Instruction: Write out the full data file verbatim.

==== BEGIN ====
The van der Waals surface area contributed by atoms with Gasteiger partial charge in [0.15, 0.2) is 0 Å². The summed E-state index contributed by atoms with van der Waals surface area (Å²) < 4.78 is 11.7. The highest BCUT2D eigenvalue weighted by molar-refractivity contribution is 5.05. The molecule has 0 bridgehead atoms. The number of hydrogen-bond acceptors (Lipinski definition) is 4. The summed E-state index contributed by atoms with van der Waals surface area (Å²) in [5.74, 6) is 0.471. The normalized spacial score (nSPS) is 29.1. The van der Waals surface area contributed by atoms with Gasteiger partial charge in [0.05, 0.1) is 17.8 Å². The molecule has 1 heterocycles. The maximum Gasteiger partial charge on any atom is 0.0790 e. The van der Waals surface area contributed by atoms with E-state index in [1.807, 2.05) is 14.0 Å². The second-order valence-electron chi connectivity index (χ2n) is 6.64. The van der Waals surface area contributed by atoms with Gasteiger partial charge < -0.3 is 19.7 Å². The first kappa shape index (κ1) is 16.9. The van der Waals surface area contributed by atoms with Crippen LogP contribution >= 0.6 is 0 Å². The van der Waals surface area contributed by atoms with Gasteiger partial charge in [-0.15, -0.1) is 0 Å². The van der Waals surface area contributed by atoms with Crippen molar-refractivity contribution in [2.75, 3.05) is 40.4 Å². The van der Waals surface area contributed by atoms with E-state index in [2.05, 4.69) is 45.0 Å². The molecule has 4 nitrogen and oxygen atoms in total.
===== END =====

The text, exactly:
The van der Waals surface area contributed by atoms with Gasteiger partial charge in [0.15, 0.2) is 0 Å². The summed E-state index contributed by atoms with van der Waals surface area (Å²) < 4.78 is 11.7. The highest BCUT2D eigenvalue weighted by molar-refractivity contribution is 5.05. The molecule has 0 bridgehead atoms. The number of hydrogen-bond acceptors (Lipinski definition) is 4. The summed E-state index contributed by atoms with van der Waals surface area (Å²) in [5.74, 6) is 0.471. The normalized spacial score (nSPS) is 29.1. The van der Waals surface area contributed by atoms with Gasteiger partial charge in [0.05, 0.1) is 17.8 Å². The molecule has 1 heterocycles. The maximum Gasteiger partial charge on any atom is 0.0790 e. The van der Waals surface area contributed by atoms with E-state index in [1.807, 2.05) is 14.0 Å². The second-order valence-electron chi connectivity index (χ2n) is 6.64. The van der Waals surface area contributed by atoms with Gasteiger partial charge < -0.3 is 19.7 Å². The first kappa shape index (κ1) is 16.9. The van der Waals surface area contributed by atoms with Crippen LogP contribution >= 0.6 is 0 Å². The van der Waals surface area contributed by atoms with Gasteiger partial charge in [-0.15, -0.1) is 0 Å². The van der Waals surface area contributed by atoms with Crippen molar-refractivity contribution in [2.75, 3.05) is 40.4 Å². The van der Waals surface area contributed by atoms with E-state index in [2.05, 4.69) is 45.0 Å². The molecule has 4 nitrogen and oxygen atoms in total.